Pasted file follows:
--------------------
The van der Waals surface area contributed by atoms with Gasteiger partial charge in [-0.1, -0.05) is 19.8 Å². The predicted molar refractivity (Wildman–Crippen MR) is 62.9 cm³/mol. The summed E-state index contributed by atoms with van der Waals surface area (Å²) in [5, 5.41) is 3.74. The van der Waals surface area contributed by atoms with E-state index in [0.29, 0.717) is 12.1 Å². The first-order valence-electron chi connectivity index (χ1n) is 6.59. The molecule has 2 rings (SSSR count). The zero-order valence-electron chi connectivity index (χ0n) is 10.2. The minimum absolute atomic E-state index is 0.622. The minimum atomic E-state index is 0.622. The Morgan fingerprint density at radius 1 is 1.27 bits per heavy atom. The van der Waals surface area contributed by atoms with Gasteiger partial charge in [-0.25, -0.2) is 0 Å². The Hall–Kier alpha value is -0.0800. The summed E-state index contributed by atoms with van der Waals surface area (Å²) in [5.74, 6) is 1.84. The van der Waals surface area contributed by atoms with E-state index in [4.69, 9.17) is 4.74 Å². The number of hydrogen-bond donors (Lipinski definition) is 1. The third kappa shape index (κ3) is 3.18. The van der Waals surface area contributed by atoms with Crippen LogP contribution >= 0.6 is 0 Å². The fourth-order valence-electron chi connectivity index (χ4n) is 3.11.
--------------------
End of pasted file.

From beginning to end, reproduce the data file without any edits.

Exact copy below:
The van der Waals surface area contributed by atoms with Gasteiger partial charge in [-0.1, -0.05) is 19.8 Å². The predicted molar refractivity (Wildman–Crippen MR) is 62.9 cm³/mol. The summed E-state index contributed by atoms with van der Waals surface area (Å²) in [5, 5.41) is 3.74. The van der Waals surface area contributed by atoms with E-state index in [0.29, 0.717) is 12.1 Å². The first-order valence-electron chi connectivity index (χ1n) is 6.59. The molecule has 2 rings (SSSR count). The zero-order valence-electron chi connectivity index (χ0n) is 10.2. The minimum absolute atomic E-state index is 0.622. The minimum atomic E-state index is 0.622. The Morgan fingerprint density at radius 1 is 1.27 bits per heavy atom. The van der Waals surface area contributed by atoms with Gasteiger partial charge in [-0.25, -0.2) is 0 Å². The Hall–Kier alpha value is -0.0800. The summed E-state index contributed by atoms with van der Waals surface area (Å²) in [5.74, 6) is 1.84. The van der Waals surface area contributed by atoms with E-state index in [4.69, 9.17) is 4.74 Å². The number of hydrogen-bond donors (Lipinski definition) is 1. The third kappa shape index (κ3) is 3.18. The van der Waals surface area contributed by atoms with Crippen LogP contribution >= 0.6 is 0 Å². The fourth-order valence-electron chi connectivity index (χ4n) is 3.11.